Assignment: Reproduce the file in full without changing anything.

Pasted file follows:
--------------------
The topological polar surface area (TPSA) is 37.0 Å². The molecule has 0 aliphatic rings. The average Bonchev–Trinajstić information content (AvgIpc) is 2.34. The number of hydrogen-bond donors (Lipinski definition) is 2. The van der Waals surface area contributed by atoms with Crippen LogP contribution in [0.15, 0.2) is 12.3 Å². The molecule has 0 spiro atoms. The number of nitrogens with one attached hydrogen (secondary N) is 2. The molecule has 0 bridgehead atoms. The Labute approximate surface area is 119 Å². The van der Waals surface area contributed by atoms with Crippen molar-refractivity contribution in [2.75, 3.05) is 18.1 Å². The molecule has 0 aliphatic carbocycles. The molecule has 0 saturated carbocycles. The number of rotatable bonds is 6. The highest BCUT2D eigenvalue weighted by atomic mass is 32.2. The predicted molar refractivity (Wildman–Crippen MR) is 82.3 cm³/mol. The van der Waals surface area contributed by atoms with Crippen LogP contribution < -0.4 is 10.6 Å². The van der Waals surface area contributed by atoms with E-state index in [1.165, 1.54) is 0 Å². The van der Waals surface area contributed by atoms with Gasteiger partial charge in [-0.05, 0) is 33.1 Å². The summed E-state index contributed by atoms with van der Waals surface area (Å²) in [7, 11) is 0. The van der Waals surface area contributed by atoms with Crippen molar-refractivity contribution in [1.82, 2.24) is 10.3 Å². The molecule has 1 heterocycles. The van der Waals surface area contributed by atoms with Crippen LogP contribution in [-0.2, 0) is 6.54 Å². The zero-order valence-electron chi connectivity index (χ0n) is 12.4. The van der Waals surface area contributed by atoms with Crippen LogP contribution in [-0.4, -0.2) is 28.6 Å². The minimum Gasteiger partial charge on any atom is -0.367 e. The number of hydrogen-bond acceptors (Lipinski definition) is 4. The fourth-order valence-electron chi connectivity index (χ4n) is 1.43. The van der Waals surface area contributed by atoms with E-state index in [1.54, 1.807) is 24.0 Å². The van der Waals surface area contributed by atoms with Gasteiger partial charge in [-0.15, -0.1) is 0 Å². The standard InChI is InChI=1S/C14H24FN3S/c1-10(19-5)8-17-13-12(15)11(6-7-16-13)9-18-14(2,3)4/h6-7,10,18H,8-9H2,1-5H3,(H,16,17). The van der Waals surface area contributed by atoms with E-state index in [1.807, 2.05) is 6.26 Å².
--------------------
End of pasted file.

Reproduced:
The topological polar surface area (TPSA) is 37.0 Å². The molecule has 0 aliphatic rings. The average Bonchev–Trinajstić information content (AvgIpc) is 2.34. The number of hydrogen-bond donors (Lipinski definition) is 2. The van der Waals surface area contributed by atoms with Crippen LogP contribution in [0.15, 0.2) is 12.3 Å². The molecule has 0 spiro atoms. The number of nitrogens with one attached hydrogen (secondary N) is 2. The molecule has 0 bridgehead atoms. The Labute approximate surface area is 119 Å². The van der Waals surface area contributed by atoms with Crippen molar-refractivity contribution in [2.75, 3.05) is 18.1 Å². The molecule has 0 aliphatic carbocycles. The molecule has 0 saturated carbocycles. The number of rotatable bonds is 6. The highest BCUT2D eigenvalue weighted by atomic mass is 32.2. The predicted molar refractivity (Wildman–Crippen MR) is 82.3 cm³/mol. The van der Waals surface area contributed by atoms with Crippen LogP contribution < -0.4 is 10.6 Å². The van der Waals surface area contributed by atoms with E-state index in [1.165, 1.54) is 0 Å². The van der Waals surface area contributed by atoms with Gasteiger partial charge in [-0.05, 0) is 33.1 Å². The summed E-state index contributed by atoms with van der Waals surface area (Å²) in [7, 11) is 0. The van der Waals surface area contributed by atoms with Crippen molar-refractivity contribution in [1.82, 2.24) is 10.3 Å². The molecule has 1 heterocycles. The van der Waals surface area contributed by atoms with Crippen LogP contribution in [-0.2, 0) is 6.54 Å². The zero-order valence-electron chi connectivity index (χ0n) is 12.4. The van der Waals surface area contributed by atoms with Crippen LogP contribution in [-0.4, -0.2) is 28.6 Å². The minimum Gasteiger partial charge on any atom is -0.367 e. The number of hydrogen-bond acceptors (Lipinski definition) is 4. The fourth-order valence-electron chi connectivity index (χ4n) is 1.43. The van der Waals surface area contributed by atoms with E-state index in [1.54, 1.807) is 24.0 Å². The van der Waals surface area contributed by atoms with Gasteiger partial charge in [-0.15, -0.1) is 0 Å². The standard InChI is InChI=1S/C14H24FN3S/c1-10(19-5)8-17-13-12(15)11(6-7-16-13)9-18-14(2,3)4/h6-7,10,18H,8-9H2,1-5H3,(H,16,17). The van der Waals surface area contributed by atoms with E-state index in [1.807, 2.05) is 6.26 Å².